Over 2,000 Starbucks Employees Are On Strike. Here's What We Know

Starbucks workers are at the center of one of the most highly publicized labor movements in recent history. After the coffee giant saw its first pro-union vote at an outpost in Buffalo in 2021, per AP News, baristas across the country mobilized around union representation as well. What followed was a veritable saga of legal battles between Starbucks HQ (whose efforts to dissuade employees from hitching their wagons to Workers United included health benefit incentives for non-union employees, per PBS) and the National Labor Relations Board, bolstered by worker strikes and walk-outs. In July 2022, Nations Restaurant News reported that over 200 Starbucks stores had voted to unionize in hopes of receiving better training programs, expanded benefits, and improved working conditions. 

When September rolled around, it seemed like Starbucks' outgoing CEO Howard Schultz and other head honchos were finally ready to negotiate. Per a public statement, the company sent letters to the 234 stores that had voted to unionize. "We look forward to these negotiations and hopefully setting dates and securing locations for contract bargaining," wrote the brand. But when those meetings began in October, things didn't go according to plan. Vice reports that Starbucks representatives walked out of five "collective bargaining sessions" with union members and refused to continue negotiations so long as Workers United allowed baristas to join the meetings remotely. A month later, Starbucks workers are back on defense.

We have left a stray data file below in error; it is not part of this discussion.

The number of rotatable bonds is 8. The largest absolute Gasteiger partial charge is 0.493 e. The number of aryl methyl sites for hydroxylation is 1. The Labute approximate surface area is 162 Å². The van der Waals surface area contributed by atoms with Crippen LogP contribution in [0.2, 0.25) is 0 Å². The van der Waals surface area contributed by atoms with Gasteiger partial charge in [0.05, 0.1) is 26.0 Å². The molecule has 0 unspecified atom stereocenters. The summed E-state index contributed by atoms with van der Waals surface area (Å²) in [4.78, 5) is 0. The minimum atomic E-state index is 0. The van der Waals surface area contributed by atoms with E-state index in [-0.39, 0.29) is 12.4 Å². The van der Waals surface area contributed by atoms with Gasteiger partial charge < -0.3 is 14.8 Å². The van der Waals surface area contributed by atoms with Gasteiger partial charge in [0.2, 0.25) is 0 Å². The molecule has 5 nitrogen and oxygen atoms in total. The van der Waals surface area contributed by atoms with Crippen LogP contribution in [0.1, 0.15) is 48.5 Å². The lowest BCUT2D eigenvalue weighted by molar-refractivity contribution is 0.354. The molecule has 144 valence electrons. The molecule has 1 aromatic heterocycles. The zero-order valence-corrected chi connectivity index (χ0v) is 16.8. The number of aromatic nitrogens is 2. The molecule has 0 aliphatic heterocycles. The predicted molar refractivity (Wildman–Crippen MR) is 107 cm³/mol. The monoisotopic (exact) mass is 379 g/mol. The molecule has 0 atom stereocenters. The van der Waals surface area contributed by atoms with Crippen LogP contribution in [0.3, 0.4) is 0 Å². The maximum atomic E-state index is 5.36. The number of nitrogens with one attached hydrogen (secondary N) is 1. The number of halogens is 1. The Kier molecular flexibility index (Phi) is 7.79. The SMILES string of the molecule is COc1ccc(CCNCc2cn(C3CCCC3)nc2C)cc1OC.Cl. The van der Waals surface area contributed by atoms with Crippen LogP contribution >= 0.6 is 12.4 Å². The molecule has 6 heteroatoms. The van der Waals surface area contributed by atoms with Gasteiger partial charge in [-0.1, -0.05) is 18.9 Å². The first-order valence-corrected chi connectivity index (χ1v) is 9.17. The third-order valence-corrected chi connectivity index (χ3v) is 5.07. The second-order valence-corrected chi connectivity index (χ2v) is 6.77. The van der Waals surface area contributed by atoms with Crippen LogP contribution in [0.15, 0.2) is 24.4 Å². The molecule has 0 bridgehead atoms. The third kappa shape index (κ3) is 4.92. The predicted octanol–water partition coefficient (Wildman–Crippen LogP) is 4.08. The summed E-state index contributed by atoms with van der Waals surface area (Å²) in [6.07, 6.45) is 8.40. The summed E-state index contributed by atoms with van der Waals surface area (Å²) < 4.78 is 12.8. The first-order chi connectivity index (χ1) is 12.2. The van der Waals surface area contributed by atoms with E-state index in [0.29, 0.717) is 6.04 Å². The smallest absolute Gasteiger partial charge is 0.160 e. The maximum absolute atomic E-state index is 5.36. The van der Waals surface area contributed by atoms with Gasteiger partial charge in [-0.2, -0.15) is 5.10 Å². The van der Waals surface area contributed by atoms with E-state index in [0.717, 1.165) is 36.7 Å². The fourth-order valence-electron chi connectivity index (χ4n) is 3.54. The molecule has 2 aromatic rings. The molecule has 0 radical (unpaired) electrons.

Workers are tired of union busting

CNN reports that upwards of 2,000 Starbucks employees across 112 stores have rallied together for a one-day strike today (Thursday, November 17) with support from Workers United. "This is to show them we're not playing around," pro-union worker Tyler Keeling told the outlet. "We're done with their anti-union retaliation and them walking away from bargaining." 

The strike coincides with the coffee company's annual Red Cup Day, which bestows reusable red cups to customers who order certain rewards-friendly drinks, per Parade. Keeling told CNN that the scheduled jam is no coincidence. Workers are describing the strike as a "Red Cup Rebellion," hoping to "call attention to anti-union activities" on a day that sees heavier-than-usual traffic and cash flow at the chain, per CNN.

Democracy Now reports that the National Labor Relations Board has filed for a nationwide cease and desist order to prevent Starbucks from firing more pro-union employees. The outlet says the chain has recriminated against "at least 150" pro-union workers with illegal firings.